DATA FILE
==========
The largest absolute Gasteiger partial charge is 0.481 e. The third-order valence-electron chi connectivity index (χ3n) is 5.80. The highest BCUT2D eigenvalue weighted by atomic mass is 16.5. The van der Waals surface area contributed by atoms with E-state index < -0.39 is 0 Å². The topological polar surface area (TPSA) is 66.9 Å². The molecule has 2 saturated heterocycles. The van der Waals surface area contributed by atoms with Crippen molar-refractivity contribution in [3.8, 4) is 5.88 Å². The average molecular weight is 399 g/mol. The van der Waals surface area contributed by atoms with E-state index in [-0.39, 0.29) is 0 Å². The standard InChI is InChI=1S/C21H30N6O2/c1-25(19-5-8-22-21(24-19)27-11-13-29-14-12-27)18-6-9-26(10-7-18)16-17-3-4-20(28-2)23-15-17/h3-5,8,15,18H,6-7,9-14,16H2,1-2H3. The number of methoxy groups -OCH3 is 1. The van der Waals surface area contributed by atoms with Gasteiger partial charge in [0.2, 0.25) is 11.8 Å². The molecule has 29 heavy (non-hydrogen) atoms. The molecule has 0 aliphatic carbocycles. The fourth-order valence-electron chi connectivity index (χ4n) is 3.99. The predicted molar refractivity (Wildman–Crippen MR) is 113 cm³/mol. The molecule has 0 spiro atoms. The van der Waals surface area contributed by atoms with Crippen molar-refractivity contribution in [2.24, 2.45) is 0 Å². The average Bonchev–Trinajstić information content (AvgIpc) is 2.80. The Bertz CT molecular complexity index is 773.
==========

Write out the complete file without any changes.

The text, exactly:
The largest absolute Gasteiger partial charge is 0.481 e. The third-order valence-electron chi connectivity index (χ3n) is 5.80. The highest BCUT2D eigenvalue weighted by atomic mass is 16.5. The van der Waals surface area contributed by atoms with E-state index < -0.39 is 0 Å². The topological polar surface area (TPSA) is 66.9 Å². The molecule has 2 saturated heterocycles. The van der Waals surface area contributed by atoms with Crippen molar-refractivity contribution in [3.8, 4) is 5.88 Å². The average molecular weight is 399 g/mol. The van der Waals surface area contributed by atoms with E-state index in [-0.39, 0.29) is 0 Å². The standard InChI is InChI=1S/C21H30N6O2/c1-25(19-5-8-22-21(24-19)27-11-13-29-14-12-27)18-6-9-26(10-7-18)16-17-3-4-20(28-2)23-15-17/h3-5,8,15,18H,6-7,9-14,16H2,1-2H3. The number of methoxy groups -OCH3 is 1. The van der Waals surface area contributed by atoms with Gasteiger partial charge in [0.2, 0.25) is 11.8 Å². The molecule has 29 heavy (non-hydrogen) atoms. The molecule has 0 aliphatic carbocycles. The fourth-order valence-electron chi connectivity index (χ4n) is 3.99. The predicted molar refractivity (Wildman–Crippen MR) is 113 cm³/mol. The molecule has 0 spiro atoms. The van der Waals surface area contributed by atoms with Crippen molar-refractivity contribution in [2.24, 2.45) is 0 Å². The average Bonchev–Trinajstić information content (AvgIpc) is 2.80. The Bertz CT molecular complexity index is 773.